A mysterious cosmic ray that was detected in Utah last year has been traced back to its source, located far outside our own Milky Way galaxy, scientists announced Monday.
The fast-moving particle, first spotted on October 17, 2020, marked the first time a cosmic ray had ever been traced back to its origin beyond the Milky Way.
The ray, detected by the Telescope Array (TA) in the western U.S. state, was traced to an active galaxy located in the constellation Bootes, 3.7 billion light-years away.
The discovery, made possible by advanced tools and methods used by researchers, could provide a better understanding of the origin of high-energy cosmic rays and their catalysts.
The team of astronomers, astrophysicians and engineers who made the discovery described the finding as a “landmark” in the field of cosmic ray research.
“This kind of analysis requires extensive data handling and astrometry, along with powerful algorithms to find the source of the particle,” said lead researcher Marcelo Alvarez-Muñiz, of the University of Chicago. “Detecting cosmic rays is the same debate as finding a needle in a haystack, but understanding the direction of the cosmic ray is like trying to find the needle in a haystack from the viewpoint of a different haystack on another continent.”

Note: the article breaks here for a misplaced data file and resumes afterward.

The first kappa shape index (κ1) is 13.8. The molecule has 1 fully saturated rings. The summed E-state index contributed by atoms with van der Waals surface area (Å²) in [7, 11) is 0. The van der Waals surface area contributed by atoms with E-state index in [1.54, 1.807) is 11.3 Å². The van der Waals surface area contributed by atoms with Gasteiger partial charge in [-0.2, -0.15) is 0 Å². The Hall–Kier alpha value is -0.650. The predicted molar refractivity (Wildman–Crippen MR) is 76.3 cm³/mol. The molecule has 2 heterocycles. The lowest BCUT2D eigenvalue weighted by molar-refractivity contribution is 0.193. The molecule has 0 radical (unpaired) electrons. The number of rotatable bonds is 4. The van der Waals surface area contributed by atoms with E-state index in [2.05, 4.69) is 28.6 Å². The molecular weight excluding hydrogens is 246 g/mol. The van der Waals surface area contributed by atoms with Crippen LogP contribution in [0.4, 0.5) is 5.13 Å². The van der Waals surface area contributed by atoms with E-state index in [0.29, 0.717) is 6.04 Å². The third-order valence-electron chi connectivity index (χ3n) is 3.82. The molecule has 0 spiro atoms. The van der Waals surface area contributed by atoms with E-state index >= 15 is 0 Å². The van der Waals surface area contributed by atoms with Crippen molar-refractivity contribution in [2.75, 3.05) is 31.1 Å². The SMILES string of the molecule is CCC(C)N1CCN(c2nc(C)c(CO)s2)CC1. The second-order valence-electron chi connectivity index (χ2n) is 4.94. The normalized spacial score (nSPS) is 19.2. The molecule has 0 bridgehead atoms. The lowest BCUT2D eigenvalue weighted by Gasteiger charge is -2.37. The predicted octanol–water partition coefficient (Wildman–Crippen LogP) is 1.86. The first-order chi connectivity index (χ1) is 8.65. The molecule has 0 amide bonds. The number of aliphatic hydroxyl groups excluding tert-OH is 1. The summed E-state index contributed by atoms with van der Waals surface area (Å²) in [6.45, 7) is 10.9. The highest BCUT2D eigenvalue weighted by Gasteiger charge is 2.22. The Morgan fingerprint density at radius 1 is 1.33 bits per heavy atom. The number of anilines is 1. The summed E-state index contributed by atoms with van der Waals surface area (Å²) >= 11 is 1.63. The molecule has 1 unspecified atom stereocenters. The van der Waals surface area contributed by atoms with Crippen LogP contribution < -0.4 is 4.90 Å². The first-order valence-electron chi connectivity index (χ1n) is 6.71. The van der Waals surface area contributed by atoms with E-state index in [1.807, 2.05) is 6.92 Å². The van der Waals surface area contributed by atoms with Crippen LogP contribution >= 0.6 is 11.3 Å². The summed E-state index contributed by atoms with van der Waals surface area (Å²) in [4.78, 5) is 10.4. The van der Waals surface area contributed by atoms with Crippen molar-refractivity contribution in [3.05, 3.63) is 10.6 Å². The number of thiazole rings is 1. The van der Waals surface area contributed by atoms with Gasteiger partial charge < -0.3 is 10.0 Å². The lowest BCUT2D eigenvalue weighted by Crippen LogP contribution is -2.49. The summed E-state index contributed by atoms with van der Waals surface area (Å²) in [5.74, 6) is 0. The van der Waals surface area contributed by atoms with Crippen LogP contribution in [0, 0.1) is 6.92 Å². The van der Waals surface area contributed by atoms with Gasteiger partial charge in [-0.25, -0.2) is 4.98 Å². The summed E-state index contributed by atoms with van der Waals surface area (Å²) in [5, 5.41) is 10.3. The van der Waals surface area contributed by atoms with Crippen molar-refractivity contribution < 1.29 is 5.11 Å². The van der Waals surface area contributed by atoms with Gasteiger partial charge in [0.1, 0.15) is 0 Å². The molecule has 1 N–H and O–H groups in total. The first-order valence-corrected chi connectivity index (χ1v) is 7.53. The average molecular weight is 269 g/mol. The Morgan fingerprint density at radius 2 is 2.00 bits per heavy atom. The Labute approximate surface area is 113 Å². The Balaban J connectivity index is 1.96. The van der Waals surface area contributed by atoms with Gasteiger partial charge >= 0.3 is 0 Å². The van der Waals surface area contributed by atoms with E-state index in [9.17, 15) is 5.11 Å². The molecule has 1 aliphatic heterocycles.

The researchers used an array of astrophysical models, sophisticated computer simulations and star catalogs to calculate the approximate location of the active galactic nucleus which produced the ray.
The ray, they determined, had been ejected by a supermassive black hole, located at the center of a distant galaxy, which had launched it in the direction of our own Milky Way.
The team also estimated that the cosmic ray had an energy of approximately 170 million times higher than that of visible light.
The discovery of the ray’s origin beyond our own galaxy was made possible, in part, thanks to the high-sensitivity particle detectors used by the Telescope Array.
The findings were published in the journal Proceedings of the National Academy of Sciences.